Tower defense is a genre that fits the mobile gaming space really well. You’re not relying on twitch reactions or precise controls. It’s all about strategy. When I saw that Defense Grid 2 (one of my favourite tower defense games on Xbox One) was coming to Switch, I jumped at the chance to review it. Nintendo’s hybrid console feels like the perfect place to play a game like this. So, how well has the game transferred over to Switch?

Defense Grid 2 is exactly what you would expect from a tower defense game. Unsurprisingly, you place different towers on a grid to wipe out numerous waves of alien enemies. Success or failure is all about your choice of towers and their positioning. Different aliens require different tactics. Aliens with shields need to be handled differently to ones without. Some enemies are particularly quick while others may be slow but heavily armoured. You need to bear all this in mind as you set up your defences.

One of the things that Defense Grid 2 nails is the towers. They are all balanced really well. A cannon tower may have a lot more kick than a gun tower, but it’s twice the price. A laser tower may cost the same as a cannon unit but it doesn’t have the same range. What it lacks in range, though, it makes up for with a damage-over-time effect. There are ten different towers to choose from and to the developer’s credit, they are all useful. While I clearly had my favourites by the end of the campaign, I did use all of them at some point.

The campaign has 25 levels: the original 20, plus 5 levels that were released as DLC. The story that links them is played out through voices and text at the beginning and end of each level. It’s not a particularly great plot, but it is functional. Fortunately, the levels have had a lot more thought put into them. It’s never just a case of being able to get away with the same old tactics over and over again. You might be restricted by where you can place towers. There may be multiple entry points for foes. Then there are the varying waves of aliens that you face. You need to think on your feet and figure out the best use of your resources.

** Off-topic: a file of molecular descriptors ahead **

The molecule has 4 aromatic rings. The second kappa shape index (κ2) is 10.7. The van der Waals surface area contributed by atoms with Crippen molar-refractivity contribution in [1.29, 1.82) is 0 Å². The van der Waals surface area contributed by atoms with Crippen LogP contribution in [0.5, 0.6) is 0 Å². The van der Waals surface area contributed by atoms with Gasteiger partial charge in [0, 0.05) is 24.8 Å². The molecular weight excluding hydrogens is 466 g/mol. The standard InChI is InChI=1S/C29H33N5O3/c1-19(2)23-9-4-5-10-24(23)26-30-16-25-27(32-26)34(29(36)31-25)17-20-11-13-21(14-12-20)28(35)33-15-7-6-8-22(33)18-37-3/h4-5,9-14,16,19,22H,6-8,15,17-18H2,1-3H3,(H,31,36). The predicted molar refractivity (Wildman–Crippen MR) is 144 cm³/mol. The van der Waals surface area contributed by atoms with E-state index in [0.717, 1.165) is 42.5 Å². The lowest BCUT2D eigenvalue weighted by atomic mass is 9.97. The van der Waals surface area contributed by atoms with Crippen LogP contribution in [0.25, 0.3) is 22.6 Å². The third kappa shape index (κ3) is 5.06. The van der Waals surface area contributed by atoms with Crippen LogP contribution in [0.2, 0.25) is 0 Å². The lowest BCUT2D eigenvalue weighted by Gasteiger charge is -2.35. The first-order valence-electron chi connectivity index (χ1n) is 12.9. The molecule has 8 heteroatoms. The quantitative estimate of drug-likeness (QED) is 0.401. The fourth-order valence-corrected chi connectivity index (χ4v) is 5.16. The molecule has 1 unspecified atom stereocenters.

Visually, Defense Grid 2 is a bit inconsistent. The frame rate seemed fine in both docked and handheld mode. However, it’s a title that could really have benefitted from more anti-aliasing. I also found it a little hard to see what was going on in handheld mode except on the highest zoom level. At this level of magnification, though, you are only able to see a fraction of the map. This isn’t usually an issue, but as you progress through the enemy waves, you’ll find yourself wanting to have more of a bird’s eye view of the battlefield. It can also be tricky to distinguish the different alien types when zoomed out. Fortunately, the contents of each enemy wave are listed on-screen.

I really like Defense Grid 2. The Switch version may not be the best, but it still provides a lot of fun for less than $20. And while the visuals are a little lacklustre, the core mechanics and level design are just as good as ever. This is a game that will keep you busy for hours as levels can take up to 40 minutes to complete. You can speed time up but you need to be careful as it’s possible to get overwhelmed before you know it. There are also twelve different ways to play each level, from two-player to having a fixed budget to limited upgrades.

If you’re a fan of tower defense titles, then Defense Grid 2 is a game that deserves some space on your Switch.

Release Date: Feb. 7, 2019
No. of Players: 2 players
Category: Strategy, Simulation
Publisher: Hidden Path Entertainment
Developer: Hidden Path Entertainment

A review code was provided by the publisher.

Our review policy.

Defense Grid 2


Overall Score



  • Challenging Strategy
  • Well-balanced units
  • Level design


  • Lack of anti-aliasing
  • Only three levels of zoom
Steve Clist
Joint Editor-in-Chief at Xbox Enthusiast as well as a contributor for Nintendo Enthusiast and PlayStation Enthusiast. Steve is a musician and gamer who loves sharing his passion for each. You will normally find him at the front of the grid in racing games or on the other end of the kill cam when you've just been killed in a first-person shooter.


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